Do academia and banks favour a new Middle Ages period?

Participation of Androulla Vassiliou, member of the European Commission (5th from the left), at the event 'Education to employment: the growing skill and job gaps in Europe'. (EC Audiovisual Services, 13/01/2014).

Participation of Androulla Vassiliou, member of the European Commission (5th from the left), at the event ‘Education to employment: the growing skill and job gaps in Europe’. (EC Audiovisual Services, 13/01/2014).

Androulla Vassiliou, European Commissioner for Education and Culture, delivered a speech last Friday in London’s King’s College, entitled “Investing in education in times of crisis”. Her major point was that virtually all EU governments are either reducing their education spending or maintaining current levels. She added that “The latest data from Eurostat tells us that hardly any government is actually increasing education spending”.

However, the Commissioner forgot or avoided to mention that the tendency of falling government expenditure in education is not new and is not a necessity imposed by the still on-going financial and fiscal crisis. According to Eurostat, “Government expenditure on education decreased continuously from 2009 to 2011. As a ratio to GDP, government expenditure on education (also) followed a declining trend from 2002 until 2007…”. This cannot be a mere coincidence. It’s impossible that almost all EU governments to have randomly decided simultaneously to keep devoting a declining percentage of their budget to education. This tendency has then become a feature of our times.

Freezing education

When it comes to higher education, government financing becomes continuously more miser and increasingly replaced by private expenditure. Behind this new reality is a whole ideological construction, which has been developed during the past few years. It’s about ‘cost sharing’ in higher education. It means every student, who later on in his working life will reap the benefits of a university degree, should increase his or her participation in the cost of acquiring it. This new ‘ideology’ is being already applied in Britain, where the students who cannot afford to pay the latest exuberant increase of fees, can borrow from a government agency. In the first place, there are a lot of prerequisites for those loans and in any case they are being paid directly to the institutions.

Undeniably, there is some logic in this ‘cost sharing’ argument. However, its first and most important effect is that it prohibits a fast increasing part of lower-income group kids even from thinking about embarking on a university degree endeavour. Just the fact that parents may also be responsible for the repayment of the loan discourages the families of the prospective students. Until some years ago, the only screening procedure for aspiring university students was only one; grades.

Now there is an additional screen for university candidates; family income. Some decades ago when the ‘economics of education’ became an independent academic discipline, the first researchers concluded that fathers’ income was one of the main determinants of a successful university entrance. No need to say that a university degree guarantees a life-long remuneration differential for all graduates.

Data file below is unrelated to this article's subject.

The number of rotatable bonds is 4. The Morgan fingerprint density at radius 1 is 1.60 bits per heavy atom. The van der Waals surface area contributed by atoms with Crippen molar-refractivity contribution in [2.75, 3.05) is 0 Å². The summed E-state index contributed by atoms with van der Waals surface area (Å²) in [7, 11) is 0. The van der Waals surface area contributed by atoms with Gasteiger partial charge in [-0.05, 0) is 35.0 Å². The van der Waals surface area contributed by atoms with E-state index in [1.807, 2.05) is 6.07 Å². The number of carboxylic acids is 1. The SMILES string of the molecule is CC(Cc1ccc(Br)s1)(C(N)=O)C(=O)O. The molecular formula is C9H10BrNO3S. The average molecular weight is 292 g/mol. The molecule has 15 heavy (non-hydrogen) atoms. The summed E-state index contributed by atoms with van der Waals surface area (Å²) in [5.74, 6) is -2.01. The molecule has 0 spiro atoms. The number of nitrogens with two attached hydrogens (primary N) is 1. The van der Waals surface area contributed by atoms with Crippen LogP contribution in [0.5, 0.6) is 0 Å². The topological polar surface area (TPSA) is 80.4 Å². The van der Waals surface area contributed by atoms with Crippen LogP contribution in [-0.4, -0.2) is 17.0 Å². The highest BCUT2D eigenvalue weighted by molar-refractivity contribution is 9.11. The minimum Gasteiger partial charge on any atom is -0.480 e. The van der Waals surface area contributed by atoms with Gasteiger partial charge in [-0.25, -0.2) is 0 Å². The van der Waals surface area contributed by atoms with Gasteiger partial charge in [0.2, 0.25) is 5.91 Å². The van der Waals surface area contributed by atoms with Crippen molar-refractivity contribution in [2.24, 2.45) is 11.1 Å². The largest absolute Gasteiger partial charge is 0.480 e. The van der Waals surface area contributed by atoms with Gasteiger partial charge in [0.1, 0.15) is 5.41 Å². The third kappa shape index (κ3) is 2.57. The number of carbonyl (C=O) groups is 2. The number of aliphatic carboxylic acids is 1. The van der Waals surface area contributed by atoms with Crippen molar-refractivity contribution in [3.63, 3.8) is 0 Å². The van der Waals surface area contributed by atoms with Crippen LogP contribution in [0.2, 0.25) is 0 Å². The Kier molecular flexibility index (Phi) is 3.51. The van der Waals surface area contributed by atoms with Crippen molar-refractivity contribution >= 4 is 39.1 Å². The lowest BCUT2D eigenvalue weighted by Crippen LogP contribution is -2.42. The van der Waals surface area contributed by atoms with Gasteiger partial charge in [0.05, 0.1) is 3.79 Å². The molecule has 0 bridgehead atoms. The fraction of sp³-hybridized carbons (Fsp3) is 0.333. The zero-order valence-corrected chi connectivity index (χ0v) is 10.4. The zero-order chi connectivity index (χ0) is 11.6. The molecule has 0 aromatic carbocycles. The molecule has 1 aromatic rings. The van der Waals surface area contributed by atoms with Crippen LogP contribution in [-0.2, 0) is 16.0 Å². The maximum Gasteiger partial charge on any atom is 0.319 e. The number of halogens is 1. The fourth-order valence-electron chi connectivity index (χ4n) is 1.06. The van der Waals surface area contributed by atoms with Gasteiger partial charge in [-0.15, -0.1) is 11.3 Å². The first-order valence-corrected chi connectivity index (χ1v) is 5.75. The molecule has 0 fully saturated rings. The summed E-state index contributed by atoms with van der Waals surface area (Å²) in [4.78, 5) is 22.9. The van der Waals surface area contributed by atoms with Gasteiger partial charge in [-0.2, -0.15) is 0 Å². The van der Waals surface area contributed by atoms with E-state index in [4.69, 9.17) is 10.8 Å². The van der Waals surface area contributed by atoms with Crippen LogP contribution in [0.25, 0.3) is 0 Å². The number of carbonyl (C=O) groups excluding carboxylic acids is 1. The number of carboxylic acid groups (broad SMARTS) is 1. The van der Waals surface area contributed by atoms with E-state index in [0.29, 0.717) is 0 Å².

It seems that nowadays family income continuously gains importance in this affair and thus helps perpetuate income inequality. From time immemorial wealthy families had much better chances to see their offspring acquiring a university degree. Now that a fast growing part of candidates coming from poorer families are excluded from the competition, the wealthy kids have increased possibilities to be accepted by a first rate but hideously expensive university. In short, income inequality is now constantly boosted as a university entrance screen.

Less bright minds

At the same time the universities themselves loose the possibility of examining more entrance applications. In this way the more prestigious and expensive institutions lose some bright minds. As a result, the entire society loses the extra impetus and the scientific results that those additional bright minds could offer.

It is as if the modern time higher education ‘ideology’ exists to help freeze the present social structure and perpetuate the current distribution of incomes. This is done by exaggerating the role of wealth, thus helping the wealthy families to retain the prerogative. It is like higher education supporting the pursuit of an inherent rentiers’ position in the social structure.

Like the ‘undead’ banks

Isn’t it the same with the banks, the ones which are ‘too big to fail’. This brave new economic reality freezes the structure of the banking business sector, at least where it matters. Given that business names which control 70% to 80% of the financial market ‘cannot die’, this reality neutralises the dynamism of capitalism itself. Being a share holder of an ‘undead’ institution, it’s like securing a perpetual position in the earthly heaven, for your offspring for many generations to come.

It is exactly as in the case of the exuberantly expensive higher education, where the new ‘cost sharing’ ideology, tries to neutralise the role played by grades and knowledge competition in university entrance. All this new brave ideology in banking and academia tends to freeze the current income distribution, favouring the same wealthy families in perpetuity.

If this is the case, our world runs the danger of becoming a Pharaonic unchangeable structure, exorcising change in the distribution of wealth and not supporting other scientific research than that which can solidify the existing status quo in everything. Then the question comes freely, is humanity heading to another Middle Ages?

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